Welcome to the Singapore Grand Prix.
Oh, sorry, wrong event. It’s the Spikes Asia Festival of Creativity.
Trust the very clever organisers of this event to coincide it with the Grand Prix. More reasons to come to Singapore. More reasons to stay longer. More reasons to spend more money.
Well, the advertising industry is essentially about greasing the wheels of the economy so it makes perfect sense that the festival will benefit the Singapore tourism industry as much as it will benefit the ad people who attend it.
This is my second Spikes so I’d hardly call myself a veteran, but I do like the idea of the festival. It’s more than an award show and a drinking fest. It’s a lot more than the winning work on display; it’s about the content. Maybe it’s the ad nerd in me but the seminars are the real meat. Look at the speakers – there’s some advertising and communications royalty there. The seminars should offer an incredible range of insightful and provocative ideas on what our industry is doing today and where it could be going tomorrow.
You might not agree with some of the ideas shared at the seminars. In fact, I’m sure you won’t. But you might create your next breakthrough idea as a result of one thing you remember. Who knows? It’s incredibly stimulating.
One of the joys of attending a festival like Spikes is the opportunity to be selfish. It’s a privilege to be able to completely sink yourself in listening, learning and absorbing ideas without the tyranny of meetings and deadlines.
So what am I expecting from Spikes? Obviously to see great work, maybe even a little controversy. I’m hoping to see some inspiring innovation. Wealthy Asian countries have high digital literacy and the size of the markets means that there is money to invest in exploring the creative potential of technology. The perfect combo.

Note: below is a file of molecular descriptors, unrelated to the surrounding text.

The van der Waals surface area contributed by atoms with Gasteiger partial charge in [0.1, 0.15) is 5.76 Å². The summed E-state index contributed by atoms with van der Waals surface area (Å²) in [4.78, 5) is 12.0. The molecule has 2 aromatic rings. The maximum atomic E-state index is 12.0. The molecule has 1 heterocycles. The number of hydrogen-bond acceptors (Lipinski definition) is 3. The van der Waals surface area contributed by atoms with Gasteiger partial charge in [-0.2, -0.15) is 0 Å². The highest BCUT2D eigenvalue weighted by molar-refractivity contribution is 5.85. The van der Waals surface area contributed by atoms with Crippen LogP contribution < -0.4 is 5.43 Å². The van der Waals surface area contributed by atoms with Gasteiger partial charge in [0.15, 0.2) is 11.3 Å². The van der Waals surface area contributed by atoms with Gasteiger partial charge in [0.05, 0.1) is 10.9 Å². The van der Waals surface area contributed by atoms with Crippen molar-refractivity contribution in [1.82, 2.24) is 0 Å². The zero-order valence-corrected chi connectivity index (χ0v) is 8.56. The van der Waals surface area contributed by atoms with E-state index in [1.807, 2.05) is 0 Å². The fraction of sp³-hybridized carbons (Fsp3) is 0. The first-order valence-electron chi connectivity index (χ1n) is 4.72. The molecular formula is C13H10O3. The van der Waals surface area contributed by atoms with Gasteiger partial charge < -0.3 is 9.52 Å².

But what I’m most interested in seeing is how much Asian advertising is developing its own voice and aesthetic. Doing great work means connecting with your audience. I believe the accepted norms of advertising ideas and techniques have been driven by Western ad culture. While all good advertising taps into universal human truths, culture and social conditioning may dramatically change the way an Asian agency would express an idea compared to, say, an American or European agency. Thailand struck gold a few years ago when their industry found its distinctive Thai voice. Japan has been doing it for years. Have other countries done the same?
It’s a fascinating time for Asian agencies and I hope that Spikes can do justice in celebrating the region’s cultures and their unique ways of storytelling.
The festival starts today and if you haven’t peaked too early and retired for a beer and a swim, come along to my seminar at 3.10pm. It’s about ‘Affecting Change’. If you’ve ever had a debate about the purpose of advertising creativity and innovation, I’d love you to come along. I’m sure some people will completely disagree with my view, which is good. Debate is always good. Just don’t heckle. It’ll put me off my stride. (This especially means you, Scott Kelly.)
Also make time for the seminar by (shameless plug time) my fellow Draftfcb-er, Tina Manikas, our Global Retail & Promotions Officer. Tina is the jury president for Direct, Promo & Activation this year and she helped to create the same category at Cannes. She’ll be talking about ‘Igniting the Customer Decision Journey’ on Tuesday at 11.10am, highlighting the opportunity to engage and influence shoppers in a changing world. No doubt Tina will get you thinking and she’ll probably do it with a lot more elegance and style than mine.
Enjoy the festival.
Oh, and my money’s on Red Bull’s Sebastian Vettel winning the Grand Prix.
Group Executive Creative Director, Draftfcb Australasia
Regional Executive Creative Director, Draftfcb Asia Pacific